More than 11,000 global scientists declare climate emergency
New York - More than 11,000 scientists from 153 countries have declared a climate emergency that could bring "untold suffering" if urgent action isn't taken to conserve the biosphere.
"Scientists have a moral obligation to clearly warn humanity of any great existential threat," the signatories say in a paper published in Bioscience Magazine on Tuesday.
"Despite 40 years of global climate negotiations, with few exceptions, we have generally conducted business as usual and have largely failed to address this predicament," writes the alliance of scientists, led by William Ripple and Christopher Wolf of Oregon State University.
"The climate crisis has arrived and is accelerating faster than most scientists expected."
The signatories suggest six steps that would lessen the worst effects of climate change: replacing fossil fuels with low-carbon renewables; reducing the emissions of pollutants such as methane; protecting the earth's ecosystems; eating mostly plant-based foods and fewer animal products; creating a carbon-free economy; and stabilizing the human population.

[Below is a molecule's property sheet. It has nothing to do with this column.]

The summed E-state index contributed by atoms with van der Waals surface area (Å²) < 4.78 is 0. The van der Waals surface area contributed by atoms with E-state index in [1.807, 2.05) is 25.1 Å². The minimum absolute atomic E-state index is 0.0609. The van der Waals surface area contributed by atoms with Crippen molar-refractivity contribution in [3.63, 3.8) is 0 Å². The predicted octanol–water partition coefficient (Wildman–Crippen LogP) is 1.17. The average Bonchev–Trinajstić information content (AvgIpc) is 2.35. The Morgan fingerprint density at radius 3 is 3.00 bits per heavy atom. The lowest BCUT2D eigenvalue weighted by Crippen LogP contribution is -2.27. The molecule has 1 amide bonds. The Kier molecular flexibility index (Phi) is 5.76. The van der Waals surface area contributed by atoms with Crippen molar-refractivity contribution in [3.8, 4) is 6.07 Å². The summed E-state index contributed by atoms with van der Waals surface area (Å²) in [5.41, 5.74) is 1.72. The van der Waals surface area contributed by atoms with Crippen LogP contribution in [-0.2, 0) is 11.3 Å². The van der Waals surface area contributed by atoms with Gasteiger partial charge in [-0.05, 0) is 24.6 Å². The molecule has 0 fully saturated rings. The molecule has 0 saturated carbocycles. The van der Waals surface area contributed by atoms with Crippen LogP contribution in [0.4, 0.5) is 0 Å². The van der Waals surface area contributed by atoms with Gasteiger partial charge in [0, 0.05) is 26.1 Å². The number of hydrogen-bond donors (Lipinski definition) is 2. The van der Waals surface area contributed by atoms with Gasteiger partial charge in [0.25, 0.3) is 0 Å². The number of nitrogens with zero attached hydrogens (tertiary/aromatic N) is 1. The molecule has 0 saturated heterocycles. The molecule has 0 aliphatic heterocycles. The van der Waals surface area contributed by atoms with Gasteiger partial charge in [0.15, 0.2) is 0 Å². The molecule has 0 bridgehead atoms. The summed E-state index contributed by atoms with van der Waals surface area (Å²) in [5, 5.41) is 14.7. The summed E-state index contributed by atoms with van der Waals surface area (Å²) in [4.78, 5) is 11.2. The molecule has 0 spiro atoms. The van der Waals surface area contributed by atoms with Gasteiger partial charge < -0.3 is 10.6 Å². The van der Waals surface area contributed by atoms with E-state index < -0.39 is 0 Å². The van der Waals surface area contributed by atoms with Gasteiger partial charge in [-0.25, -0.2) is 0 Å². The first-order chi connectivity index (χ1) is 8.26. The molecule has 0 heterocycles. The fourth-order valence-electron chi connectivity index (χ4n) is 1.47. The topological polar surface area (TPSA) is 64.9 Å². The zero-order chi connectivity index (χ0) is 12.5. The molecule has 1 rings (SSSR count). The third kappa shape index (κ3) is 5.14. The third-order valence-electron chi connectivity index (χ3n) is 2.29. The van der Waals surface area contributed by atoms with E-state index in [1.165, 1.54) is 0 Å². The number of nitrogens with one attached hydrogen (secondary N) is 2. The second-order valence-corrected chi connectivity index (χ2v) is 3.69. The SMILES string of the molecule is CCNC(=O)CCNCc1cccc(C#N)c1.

The scientists say they are "encouraged by a recent surge of concern" over the climate crisis, demonstrated by the student-led Fridays for Future movement and other grass-roots campaigns.
"As the Alliance of World Scientists, we stand ready to assist decision-makers in a just transition to a sustainable and equitable future," the paper concludes, adding that humanity should "act to sustain life on planet Earth, our only home."